MARTINSVILLE, Va. — Denny Hamlin stood atop his hauler Friday at Martinsville Speedway and watched as Mark Martin wheeled the No. 11 Toyota around the track during Sprint Cup practice. That was Hamlin's car, the one he drove for 264 consecutive Cup races since late 2005.
His streak will not reach 265.
Hamlin will miss today's STP Gas Booster 500 with a compression fracture in his back. He was hurt March 24 in a last-lap crash with Joey Logano at Fontana, Calif., and might not return until May.
Hamlin is not the first NASCAR driver to miss time this year with an injury. Michael Annett has been out since he broke and dislocated his sternum in a crash during a Nationwide series race in February at Daytona.
In October, Dale Earnhardt Jr., the sport's most popular driver, had a concussion that kept him out of the No. 88 Chevrolet for two races.
And last spring, Nationwide driver Eric McClure missed six weeks with a concussion from a hard crash at Talladega.
Before that, NASCAR went years without injuries serious enough to sideline drivers. The crashes in the past year are enough to renew questions about safety.
"This is the first time really we've seen a handful of drivers miss time for injuries," Hamlin said. "I think the wrecks are different than they used to be. We're running faster speeds than what we ever have.
"Even though the safety innovations are better, mine, I think, was just a perfect storm of angle of the track, no SAFER barrier, things like that. Really, anyone in my position probably would have gotten the same injury."
NASCAR officials are investigating Hamlin's accident and others with engineers from the Midwest Roadside Safety Facility at the University of Nebraska-Lincoln.
"I don't think we can at all definitively make that statement that all of the sudden there's some cause to all of these that are occurring right now," said Ron Faller, the facility's interim director. "I don't even agree necessarily that we have a significant number of injuries. You've got to keep in mind there are risks associated with oval racing."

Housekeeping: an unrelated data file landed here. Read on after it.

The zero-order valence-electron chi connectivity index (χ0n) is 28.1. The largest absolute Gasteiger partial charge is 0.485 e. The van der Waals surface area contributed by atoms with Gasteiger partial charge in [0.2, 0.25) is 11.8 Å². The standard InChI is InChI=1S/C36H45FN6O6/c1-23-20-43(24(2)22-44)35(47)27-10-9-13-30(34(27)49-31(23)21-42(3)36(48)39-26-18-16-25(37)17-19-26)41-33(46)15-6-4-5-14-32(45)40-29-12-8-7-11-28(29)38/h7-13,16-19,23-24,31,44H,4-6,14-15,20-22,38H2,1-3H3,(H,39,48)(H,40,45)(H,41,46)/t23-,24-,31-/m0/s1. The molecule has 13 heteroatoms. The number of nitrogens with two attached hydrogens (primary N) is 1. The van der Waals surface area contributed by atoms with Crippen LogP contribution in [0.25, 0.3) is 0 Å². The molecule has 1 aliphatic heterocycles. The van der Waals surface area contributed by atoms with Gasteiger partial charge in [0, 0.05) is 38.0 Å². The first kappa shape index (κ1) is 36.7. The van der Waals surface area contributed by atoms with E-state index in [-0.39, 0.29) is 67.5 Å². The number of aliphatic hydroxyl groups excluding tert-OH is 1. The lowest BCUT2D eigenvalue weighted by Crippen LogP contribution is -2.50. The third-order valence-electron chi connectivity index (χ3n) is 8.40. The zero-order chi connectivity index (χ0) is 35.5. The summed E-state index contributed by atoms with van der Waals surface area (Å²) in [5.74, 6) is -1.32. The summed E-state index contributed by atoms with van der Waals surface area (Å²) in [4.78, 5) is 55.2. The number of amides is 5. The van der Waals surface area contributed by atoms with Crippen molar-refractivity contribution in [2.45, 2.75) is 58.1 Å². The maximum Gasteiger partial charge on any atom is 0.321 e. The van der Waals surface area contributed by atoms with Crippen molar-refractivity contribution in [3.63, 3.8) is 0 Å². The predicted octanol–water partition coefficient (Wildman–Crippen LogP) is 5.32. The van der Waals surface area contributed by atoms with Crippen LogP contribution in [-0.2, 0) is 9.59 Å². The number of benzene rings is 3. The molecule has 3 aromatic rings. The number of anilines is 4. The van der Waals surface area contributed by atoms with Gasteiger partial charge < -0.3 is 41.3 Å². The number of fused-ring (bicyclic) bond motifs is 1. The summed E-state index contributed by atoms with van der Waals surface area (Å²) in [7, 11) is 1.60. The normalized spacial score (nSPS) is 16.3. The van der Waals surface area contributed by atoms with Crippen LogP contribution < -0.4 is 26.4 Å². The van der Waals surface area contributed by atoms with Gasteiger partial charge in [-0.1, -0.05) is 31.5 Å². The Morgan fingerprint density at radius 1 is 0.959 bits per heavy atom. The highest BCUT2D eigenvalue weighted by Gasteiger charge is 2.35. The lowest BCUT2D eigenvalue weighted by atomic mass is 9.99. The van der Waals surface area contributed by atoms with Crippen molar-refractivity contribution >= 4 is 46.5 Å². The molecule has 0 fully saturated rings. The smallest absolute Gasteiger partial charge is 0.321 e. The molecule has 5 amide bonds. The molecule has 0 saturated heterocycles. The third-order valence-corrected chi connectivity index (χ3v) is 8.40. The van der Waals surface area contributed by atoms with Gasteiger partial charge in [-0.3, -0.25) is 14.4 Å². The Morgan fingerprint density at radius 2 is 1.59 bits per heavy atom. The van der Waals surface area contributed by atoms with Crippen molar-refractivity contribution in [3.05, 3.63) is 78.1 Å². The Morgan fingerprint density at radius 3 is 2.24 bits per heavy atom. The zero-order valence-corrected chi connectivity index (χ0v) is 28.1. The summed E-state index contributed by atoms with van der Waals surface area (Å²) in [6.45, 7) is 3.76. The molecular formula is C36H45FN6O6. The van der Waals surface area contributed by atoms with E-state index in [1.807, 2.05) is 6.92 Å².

NASCAR wants drivers to be aggressive, even to bump fenders to race for the win as Hamlin and Logano did. So work continues on safety improvements, a focus since a series of deaths in the early 2000s.
No driver has died in NASCAR's top three series since Dale Earnhardt on the final lap of the 2001 Daytona 500. That is NASCAR's longest stretch without a fatality.
Among the most critical changes was the installation of Steel and Foam Energy Reduction, or SAFER, beginning in 2002.
"You really don't appreciate the SAFER barriers as much until you don't hit one," Hamlin said Wednesday. "It would have probably changed my outcome had it been a SAFER barrier there."
Robin Pemberton, NASCAR's vice president for competition, said it would be impractical for the sport to mandate covering all walls surrounding each track. And SAFER barriers are not a panacea; Annett was injured though his car hit a soft wall.
. Fast facts
Sprint Cup points
After five of 36 races. The top 10 in points plus two wild cards after 26 races make the Chase for the Championship.
Driver Pts. Back
Dale Earnhardt Jr. 199—
Brad Keselowski 187 12
Jimmie Johnson 183 16
Carl Edwards 164 35
Greg Biffle 164 35
Kyle Busch 163 36
Kasey Kahne 159 40
Paul Menard 154 45
Joey Logano 146 53
Denny Hamlin 145 54
STP Gas Booster 500, 1 p.m., Martinsville (Va.) Speedway TV/radio: Ch. 13; 102.5-FM